Open Carry Wins Final Passage in House, by Bobby Blanchard — Last-ditch efforts to let big cities opt out went nowhere, and the Texas House on Monday moved all Texans a step closer to the public carrying of handguns by license holders.
UT Regent Asks Attorney General for Access to Confidential Info, by Matthew Watkins — UT System Regent Wallace Hall is questioning whether it is legal for the chancellor to restrict Hall's access to confidential student information. In a letter, he asked Attorney General Ken Paxton to weigh in.
House Launches Contracting Inquiry at 11 State Agencies, by Aman Batheja — State Rep. John Kuempel, chairman of the House General Investigating and Ethics Committee, launched an official inquiry Monday into contracting practices at 11 state agencies.
Integrity Unit Won't Resume Inquiry Into DPS Contracts, by Ryan McCrimmon — Responding to a request by the Texas Department of Public Safety to renew an investigation into the department’s border security contracts, the head of the state’s anti-corruption unit said Monday that it was not equipped to continue the investigation.
With Hospital Funds in Question, Abbott Holds Firm Against Medicaid Expansion, by Edgar Walters — Following news that billions of federal dollars for hospitals could be in jeopardy if the state does not expand its public health insurance program to cover more low-income Texans, Gov. Greg Abbott reiterated his opposition to Medicaid expansion.
Perry's Likely 2016 Campaign Gets Policy Team, by Patrick Svitek — As he readies for a 2016 presidential campaign, former Gov. Rick Perry is officially bringing on board a policy team.
Fenves Named Next President of UT-Austin, by Matthew Watkins — By an 8-0 vote, Gregory Fenves has been named the next UT-Austin president. He'll take over the job June 3.
The Day Ahead
• The House convenes at 10 a.m.; the Senate convenes at 11 a.m. On the House calendar is that chamber's version of "right to try" legislation, which would allow terminally ill patients to take drugs still in clinical trials.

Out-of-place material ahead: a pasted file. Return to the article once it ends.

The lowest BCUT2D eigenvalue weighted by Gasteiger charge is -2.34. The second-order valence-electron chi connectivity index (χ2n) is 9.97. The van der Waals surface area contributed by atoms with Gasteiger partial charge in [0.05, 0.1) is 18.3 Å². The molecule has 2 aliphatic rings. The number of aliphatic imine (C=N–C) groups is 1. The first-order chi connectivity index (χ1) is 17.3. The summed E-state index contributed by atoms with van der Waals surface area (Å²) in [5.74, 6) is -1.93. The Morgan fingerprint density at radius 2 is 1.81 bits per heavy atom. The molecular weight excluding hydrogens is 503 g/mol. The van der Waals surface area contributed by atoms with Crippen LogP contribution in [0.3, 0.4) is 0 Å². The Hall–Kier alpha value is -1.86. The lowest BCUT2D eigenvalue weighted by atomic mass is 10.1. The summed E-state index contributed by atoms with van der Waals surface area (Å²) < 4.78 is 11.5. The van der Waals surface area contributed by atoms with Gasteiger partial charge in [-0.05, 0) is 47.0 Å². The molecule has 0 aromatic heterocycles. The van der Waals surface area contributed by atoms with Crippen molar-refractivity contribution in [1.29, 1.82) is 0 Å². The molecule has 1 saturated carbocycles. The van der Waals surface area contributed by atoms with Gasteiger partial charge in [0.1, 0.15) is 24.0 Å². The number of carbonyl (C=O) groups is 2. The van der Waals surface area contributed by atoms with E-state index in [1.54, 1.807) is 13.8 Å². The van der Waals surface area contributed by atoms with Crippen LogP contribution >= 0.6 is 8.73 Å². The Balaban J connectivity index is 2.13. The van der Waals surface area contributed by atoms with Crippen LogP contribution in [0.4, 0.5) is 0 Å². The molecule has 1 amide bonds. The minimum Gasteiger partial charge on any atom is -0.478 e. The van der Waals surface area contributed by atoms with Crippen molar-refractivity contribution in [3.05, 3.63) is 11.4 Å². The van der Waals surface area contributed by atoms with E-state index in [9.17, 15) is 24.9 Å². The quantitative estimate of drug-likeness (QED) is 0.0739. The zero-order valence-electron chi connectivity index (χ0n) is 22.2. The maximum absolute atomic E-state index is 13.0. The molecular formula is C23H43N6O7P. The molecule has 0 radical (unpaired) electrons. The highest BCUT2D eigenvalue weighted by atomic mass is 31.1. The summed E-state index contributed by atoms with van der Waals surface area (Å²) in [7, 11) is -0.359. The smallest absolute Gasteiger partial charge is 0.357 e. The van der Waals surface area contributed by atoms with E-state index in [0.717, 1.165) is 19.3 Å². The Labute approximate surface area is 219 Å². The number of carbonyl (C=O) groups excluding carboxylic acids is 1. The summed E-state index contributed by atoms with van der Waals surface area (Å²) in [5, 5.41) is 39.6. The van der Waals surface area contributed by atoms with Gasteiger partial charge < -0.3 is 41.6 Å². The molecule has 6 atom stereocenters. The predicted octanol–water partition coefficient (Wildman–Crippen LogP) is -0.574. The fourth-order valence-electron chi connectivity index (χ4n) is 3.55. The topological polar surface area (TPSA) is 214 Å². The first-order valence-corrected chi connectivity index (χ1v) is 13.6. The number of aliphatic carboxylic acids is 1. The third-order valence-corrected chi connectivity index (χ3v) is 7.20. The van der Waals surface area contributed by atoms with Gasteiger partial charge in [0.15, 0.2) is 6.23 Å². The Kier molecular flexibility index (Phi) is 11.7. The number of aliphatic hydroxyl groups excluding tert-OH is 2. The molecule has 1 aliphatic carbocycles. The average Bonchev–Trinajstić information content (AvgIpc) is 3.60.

• House Public Health meets at 8 a.m. where one bill up for consideration authorizes the direct sale or sale at farmers' markets of raw milk and raw milk products (E2.012).
• House Culture, Recreation & Tourism meets on final adjournment where members will take up a number of proposed state superlatives — from the State Hat of Texas (cowboy hat) and Steak Capital of Texas (Hico) to official nickname of Texas (the Lone Star State) (E1.010).
Blue Bell issues sweeping recall, Houston Chronicle
Seliger injured in motorcycle wreck, The Associated Press
Legislators' vision for incentive reform looks like Abbott's, Austin American-Statesman
Gambling bills coming up losers in Legislature, The Dallas Morning News
Filings fly in Rick Perry criminal case, San Antonio Express-News
Wendy Davis plans national women’s initiative, San Antonio Express-News
Falkenberg wins Houston Chronicle's first Pulitzer, Houston Chronicle
Quote to Note
"This is shaping up to be the worst session for ethics in 30 years."
— Tom "Smitty" Smith of the consumer group Public Citizen of Texas, reacting to ethics legislation that was significantly weakened on its way to the Senate floor
Today in TribTalk
It's time to modernize voter registration in Texas, by Jennifer L. Clark and Myrna Pérez — Texans and their lawmakers can and should come together to craft a modernized voter registration system that works for Texas. The state deserves a 21st century voter registration system that’s secure, efficient and inclusive.
Trib Events for the Calendar
• Energy: The Next Five Years on April 24 at at SMU in Dallas
• A One-Day Symposium on Health Care on May 4 at Huston-Tillotson University in Austin
• A Conversation With John Sharp on May 7 at The Austin Club
• A Conversation About Texas Monthly's Best and Worst Legislators 2015 on June 18 at The Austin Club